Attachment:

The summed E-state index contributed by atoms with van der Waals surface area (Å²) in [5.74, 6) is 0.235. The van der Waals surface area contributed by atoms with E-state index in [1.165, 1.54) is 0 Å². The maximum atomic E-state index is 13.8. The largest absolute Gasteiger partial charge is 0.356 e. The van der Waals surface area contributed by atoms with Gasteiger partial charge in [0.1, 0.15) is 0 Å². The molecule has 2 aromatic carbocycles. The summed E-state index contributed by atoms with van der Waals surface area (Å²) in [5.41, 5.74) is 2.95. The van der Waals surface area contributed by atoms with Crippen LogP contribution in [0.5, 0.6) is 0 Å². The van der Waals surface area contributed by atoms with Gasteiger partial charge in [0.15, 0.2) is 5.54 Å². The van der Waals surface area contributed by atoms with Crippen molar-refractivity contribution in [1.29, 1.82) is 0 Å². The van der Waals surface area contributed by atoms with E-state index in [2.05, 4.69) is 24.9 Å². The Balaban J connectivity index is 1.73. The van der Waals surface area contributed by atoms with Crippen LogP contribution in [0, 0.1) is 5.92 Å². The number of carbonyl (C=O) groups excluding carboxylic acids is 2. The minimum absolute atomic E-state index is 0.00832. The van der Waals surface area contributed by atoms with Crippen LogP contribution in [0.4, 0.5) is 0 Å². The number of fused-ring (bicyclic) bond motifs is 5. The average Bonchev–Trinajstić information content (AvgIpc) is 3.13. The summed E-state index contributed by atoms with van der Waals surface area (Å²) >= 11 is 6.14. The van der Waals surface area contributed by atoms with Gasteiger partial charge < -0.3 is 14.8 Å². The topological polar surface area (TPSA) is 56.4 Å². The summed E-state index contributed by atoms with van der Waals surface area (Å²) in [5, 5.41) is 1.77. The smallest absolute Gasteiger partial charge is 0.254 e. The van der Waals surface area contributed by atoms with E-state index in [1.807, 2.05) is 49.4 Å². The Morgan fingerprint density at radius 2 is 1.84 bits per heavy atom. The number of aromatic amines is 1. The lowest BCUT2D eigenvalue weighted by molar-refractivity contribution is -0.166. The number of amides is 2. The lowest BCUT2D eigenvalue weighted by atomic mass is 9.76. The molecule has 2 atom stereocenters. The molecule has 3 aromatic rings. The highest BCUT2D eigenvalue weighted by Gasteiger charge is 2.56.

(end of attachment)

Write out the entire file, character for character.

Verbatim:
The summed E-state index contributed by atoms with van der Waals surface area (Å²) in [5.74, 6) is 0.235. The van der Waals surface area contributed by atoms with E-state index in [1.165, 1.54) is 0 Å². The maximum atomic E-state index is 13.8. The largest absolute Gasteiger partial charge is 0.356 e. The van der Waals surface area contributed by atoms with Gasteiger partial charge in [0.1, 0.15) is 0 Å². The molecule has 2 aromatic carbocycles. The summed E-state index contributed by atoms with van der Waals surface area (Å²) in [5.41, 5.74) is 2.95. The van der Waals surface area contributed by atoms with Crippen LogP contribution in [0.5, 0.6) is 0 Å². The van der Waals surface area contributed by atoms with Gasteiger partial charge in [0.15, 0.2) is 5.54 Å². The van der Waals surface area contributed by atoms with Crippen molar-refractivity contribution in [1.29, 1.82) is 0 Å². The van der Waals surface area contributed by atoms with E-state index in [2.05, 4.69) is 24.9 Å². The Balaban J connectivity index is 1.73. The van der Waals surface area contributed by atoms with Crippen LogP contribution in [0, 0.1) is 5.92 Å². The number of carbonyl (C=O) groups excluding carboxylic acids is 2. The minimum absolute atomic E-state index is 0.00832. The van der Waals surface area contributed by atoms with Crippen LogP contribution in [0.4, 0.5) is 0 Å². The number of fused-ring (bicyclic) bond motifs is 5. The average Bonchev–Trinajstić information content (AvgIpc) is 3.13. The summed E-state index contributed by atoms with van der Waals surface area (Å²) >= 11 is 6.14. The van der Waals surface area contributed by atoms with Gasteiger partial charge < -0.3 is 14.8 Å². The topological polar surface area (TPSA) is 56.4 Å². The summed E-state index contributed by atoms with van der Waals surface area (Å²) in [5, 5.41) is 1.77. The smallest absolute Gasteiger partial charge is 0.254 e. The van der Waals surface area contributed by atoms with E-state index in [1.807, 2.05) is 49.4 Å². The Morgan fingerprint density at radius 2 is 1.84 bits per heavy atom. The number of aromatic amines is 1. The lowest BCUT2D eigenvalue weighted by molar-refractivity contribution is -0.166. The number of amides is 2. The lowest BCUT2D eigenvalue weighted by atomic mass is 9.76. The molecule has 2 atom stereocenters. The molecule has 3 aromatic rings. The highest BCUT2D eigenvalue weighted by Gasteiger charge is 2.56.